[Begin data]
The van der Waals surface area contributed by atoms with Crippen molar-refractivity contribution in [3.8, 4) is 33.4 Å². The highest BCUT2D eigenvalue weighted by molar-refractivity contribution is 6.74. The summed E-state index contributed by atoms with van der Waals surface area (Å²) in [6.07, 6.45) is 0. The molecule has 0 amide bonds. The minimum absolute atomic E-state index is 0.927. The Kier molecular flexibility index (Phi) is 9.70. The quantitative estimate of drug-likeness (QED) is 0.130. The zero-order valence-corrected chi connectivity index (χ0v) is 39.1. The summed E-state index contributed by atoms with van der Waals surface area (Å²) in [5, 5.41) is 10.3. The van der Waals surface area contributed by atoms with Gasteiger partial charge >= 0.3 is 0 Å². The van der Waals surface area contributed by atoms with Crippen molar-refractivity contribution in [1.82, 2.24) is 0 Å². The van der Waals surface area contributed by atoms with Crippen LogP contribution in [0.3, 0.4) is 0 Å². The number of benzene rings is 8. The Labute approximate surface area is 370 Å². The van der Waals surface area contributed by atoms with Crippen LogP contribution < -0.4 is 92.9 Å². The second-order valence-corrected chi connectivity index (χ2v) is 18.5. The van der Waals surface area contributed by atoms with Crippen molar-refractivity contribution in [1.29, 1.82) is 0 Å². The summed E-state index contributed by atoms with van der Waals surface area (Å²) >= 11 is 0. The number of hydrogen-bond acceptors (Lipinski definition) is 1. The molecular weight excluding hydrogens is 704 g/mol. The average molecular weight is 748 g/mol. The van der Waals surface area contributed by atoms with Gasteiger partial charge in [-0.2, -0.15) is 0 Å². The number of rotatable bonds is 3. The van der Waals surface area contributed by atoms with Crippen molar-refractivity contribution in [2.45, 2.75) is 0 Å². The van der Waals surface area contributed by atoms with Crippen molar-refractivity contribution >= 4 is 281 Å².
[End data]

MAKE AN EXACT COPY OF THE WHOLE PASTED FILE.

The van der Waals surface area contributed by atoms with Crippen molar-refractivity contribution in [3.8, 4) is 33.4 Å². The highest BCUT2D eigenvalue weighted by molar-refractivity contribution is 6.74. The summed E-state index contributed by atoms with van der Waals surface area (Å²) in [6.07, 6.45) is 0. The molecule has 0 amide bonds. The minimum absolute atomic E-state index is 0.927. The Kier molecular flexibility index (Phi) is 9.70. The quantitative estimate of drug-likeness (QED) is 0.130. The zero-order valence-corrected chi connectivity index (χ0v) is 39.1. The summed E-state index contributed by atoms with van der Waals surface area (Å²) in [5, 5.41) is 10.3. The van der Waals surface area contributed by atoms with Gasteiger partial charge >= 0.3 is 0 Å². The van der Waals surface area contributed by atoms with Crippen molar-refractivity contribution in [1.82, 2.24) is 0 Å². The van der Waals surface area contributed by atoms with Crippen LogP contribution in [0.3, 0.4) is 0 Å². The number of benzene rings is 8. The Labute approximate surface area is 370 Å². The van der Waals surface area contributed by atoms with Crippen LogP contribution < -0.4 is 92.9 Å². The second-order valence-corrected chi connectivity index (χ2v) is 18.5. The van der Waals surface area contributed by atoms with Crippen molar-refractivity contribution in [1.29, 1.82) is 0 Å². The summed E-state index contributed by atoms with van der Waals surface area (Å²) >= 11 is 0. The number of hydrogen-bond acceptors (Lipinski definition) is 1. The molecular weight excluding hydrogens is 704 g/mol. The average molecular weight is 748 g/mol. The van der Waals surface area contributed by atoms with Gasteiger partial charge in [-0.2, -0.15) is 0 Å². The number of rotatable bonds is 3. The van der Waals surface area contributed by atoms with Crippen molar-refractivity contribution in [2.45, 2.75) is 0 Å². The van der Waals surface area contributed by atoms with Crippen molar-refractivity contribution >= 4 is 281 Å².